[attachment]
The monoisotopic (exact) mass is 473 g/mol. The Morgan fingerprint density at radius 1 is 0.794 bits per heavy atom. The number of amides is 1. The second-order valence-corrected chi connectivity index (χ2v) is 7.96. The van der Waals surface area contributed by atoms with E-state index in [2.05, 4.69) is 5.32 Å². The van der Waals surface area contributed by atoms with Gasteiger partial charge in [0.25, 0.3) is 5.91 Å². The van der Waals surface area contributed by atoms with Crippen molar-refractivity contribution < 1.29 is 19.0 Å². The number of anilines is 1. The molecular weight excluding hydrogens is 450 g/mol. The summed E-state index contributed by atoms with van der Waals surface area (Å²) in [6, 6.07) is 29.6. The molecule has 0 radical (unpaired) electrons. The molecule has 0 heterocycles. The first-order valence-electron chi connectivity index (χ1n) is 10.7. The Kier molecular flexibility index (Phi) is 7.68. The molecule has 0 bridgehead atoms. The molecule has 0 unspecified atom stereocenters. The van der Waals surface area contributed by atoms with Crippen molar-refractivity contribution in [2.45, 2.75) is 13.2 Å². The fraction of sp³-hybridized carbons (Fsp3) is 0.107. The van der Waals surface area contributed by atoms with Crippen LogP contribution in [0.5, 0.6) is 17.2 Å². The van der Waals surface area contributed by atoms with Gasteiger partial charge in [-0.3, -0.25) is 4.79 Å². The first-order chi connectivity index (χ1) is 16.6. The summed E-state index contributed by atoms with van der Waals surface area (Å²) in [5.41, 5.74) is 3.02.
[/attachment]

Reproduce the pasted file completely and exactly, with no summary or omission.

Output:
The monoisotopic (exact) mass is 473 g/mol. The Morgan fingerprint density at radius 1 is 0.794 bits per heavy atom. The number of amides is 1. The second-order valence-corrected chi connectivity index (χ2v) is 7.96. The van der Waals surface area contributed by atoms with E-state index in [2.05, 4.69) is 5.32 Å². The van der Waals surface area contributed by atoms with Gasteiger partial charge in [0.25, 0.3) is 5.91 Å². The van der Waals surface area contributed by atoms with Crippen molar-refractivity contribution < 1.29 is 19.0 Å². The number of anilines is 1. The molecular weight excluding hydrogens is 450 g/mol. The summed E-state index contributed by atoms with van der Waals surface area (Å²) in [6, 6.07) is 29.6. The molecule has 0 radical (unpaired) electrons. The molecule has 0 heterocycles. The first-order valence-electron chi connectivity index (χ1n) is 10.7. The Kier molecular flexibility index (Phi) is 7.68. The molecule has 0 bridgehead atoms. The molecule has 0 unspecified atom stereocenters. The van der Waals surface area contributed by atoms with Crippen molar-refractivity contribution in [2.45, 2.75) is 13.2 Å². The fraction of sp³-hybridized carbons (Fsp3) is 0.107. The van der Waals surface area contributed by atoms with Crippen LogP contribution in [0.5, 0.6) is 17.2 Å². The van der Waals surface area contributed by atoms with Gasteiger partial charge in [-0.3, -0.25) is 4.79 Å². The first-order chi connectivity index (χ1) is 16.6. The summed E-state index contributed by atoms with van der Waals surface area (Å²) in [5.41, 5.74) is 3.02.